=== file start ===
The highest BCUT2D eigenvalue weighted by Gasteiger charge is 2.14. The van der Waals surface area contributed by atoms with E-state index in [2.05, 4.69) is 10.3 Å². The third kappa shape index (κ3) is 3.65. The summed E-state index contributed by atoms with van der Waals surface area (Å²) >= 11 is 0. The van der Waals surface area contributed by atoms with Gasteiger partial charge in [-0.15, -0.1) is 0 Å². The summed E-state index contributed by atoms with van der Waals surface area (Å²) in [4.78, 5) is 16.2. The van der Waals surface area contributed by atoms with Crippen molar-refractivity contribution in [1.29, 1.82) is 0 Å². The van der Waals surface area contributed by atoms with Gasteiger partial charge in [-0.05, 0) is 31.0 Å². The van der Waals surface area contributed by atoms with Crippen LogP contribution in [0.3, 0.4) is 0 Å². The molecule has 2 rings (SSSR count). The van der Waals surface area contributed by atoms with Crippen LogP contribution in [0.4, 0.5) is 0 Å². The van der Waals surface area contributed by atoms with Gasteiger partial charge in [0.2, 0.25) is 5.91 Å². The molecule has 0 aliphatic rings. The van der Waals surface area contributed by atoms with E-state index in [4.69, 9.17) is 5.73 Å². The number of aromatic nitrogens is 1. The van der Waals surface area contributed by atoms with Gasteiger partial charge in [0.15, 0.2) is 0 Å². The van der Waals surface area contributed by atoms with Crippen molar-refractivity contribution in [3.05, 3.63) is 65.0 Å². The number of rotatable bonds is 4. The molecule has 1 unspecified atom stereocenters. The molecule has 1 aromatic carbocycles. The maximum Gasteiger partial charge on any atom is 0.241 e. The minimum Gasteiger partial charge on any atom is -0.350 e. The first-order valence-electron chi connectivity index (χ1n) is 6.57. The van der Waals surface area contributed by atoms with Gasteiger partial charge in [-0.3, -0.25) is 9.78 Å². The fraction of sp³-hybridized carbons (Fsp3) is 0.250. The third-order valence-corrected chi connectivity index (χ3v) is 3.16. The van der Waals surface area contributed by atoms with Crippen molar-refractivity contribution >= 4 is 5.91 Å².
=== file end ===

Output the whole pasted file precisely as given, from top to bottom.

The highest BCUT2D eigenvalue weighted by Gasteiger charge is 2.14. The van der Waals surface area contributed by atoms with E-state index in [2.05, 4.69) is 10.3 Å². The third kappa shape index (κ3) is 3.65. The summed E-state index contributed by atoms with van der Waals surface area (Å²) >= 11 is 0. The van der Waals surface area contributed by atoms with Gasteiger partial charge in [-0.15, -0.1) is 0 Å². The summed E-state index contributed by atoms with van der Waals surface area (Å²) in [4.78, 5) is 16.2. The van der Waals surface area contributed by atoms with Crippen molar-refractivity contribution in [1.29, 1.82) is 0 Å². The van der Waals surface area contributed by atoms with Gasteiger partial charge in [-0.05, 0) is 31.0 Å². The van der Waals surface area contributed by atoms with Crippen LogP contribution in [0.3, 0.4) is 0 Å². The molecule has 2 rings (SSSR count). The van der Waals surface area contributed by atoms with Crippen LogP contribution in [0.4, 0.5) is 0 Å². The van der Waals surface area contributed by atoms with Gasteiger partial charge in [0.2, 0.25) is 5.91 Å². The molecule has 0 aliphatic rings. The van der Waals surface area contributed by atoms with E-state index in [4.69, 9.17) is 5.73 Å². The number of aromatic nitrogens is 1. The van der Waals surface area contributed by atoms with Gasteiger partial charge in [0.15, 0.2) is 0 Å². The van der Waals surface area contributed by atoms with Crippen molar-refractivity contribution in [3.05, 3.63) is 65.0 Å². The number of rotatable bonds is 4. The molecule has 1 unspecified atom stereocenters. The molecule has 1 aromatic carbocycles. The maximum Gasteiger partial charge on any atom is 0.241 e. The minimum Gasteiger partial charge on any atom is -0.350 e. The first-order valence-electron chi connectivity index (χ1n) is 6.57. The van der Waals surface area contributed by atoms with Gasteiger partial charge in [-0.3, -0.25) is 9.78 Å². The fraction of sp³-hybridized carbons (Fsp3) is 0.250. The third-order valence-corrected chi connectivity index (χ3v) is 3.16. The van der Waals surface area contributed by atoms with Crippen molar-refractivity contribution >= 4 is 5.91 Å².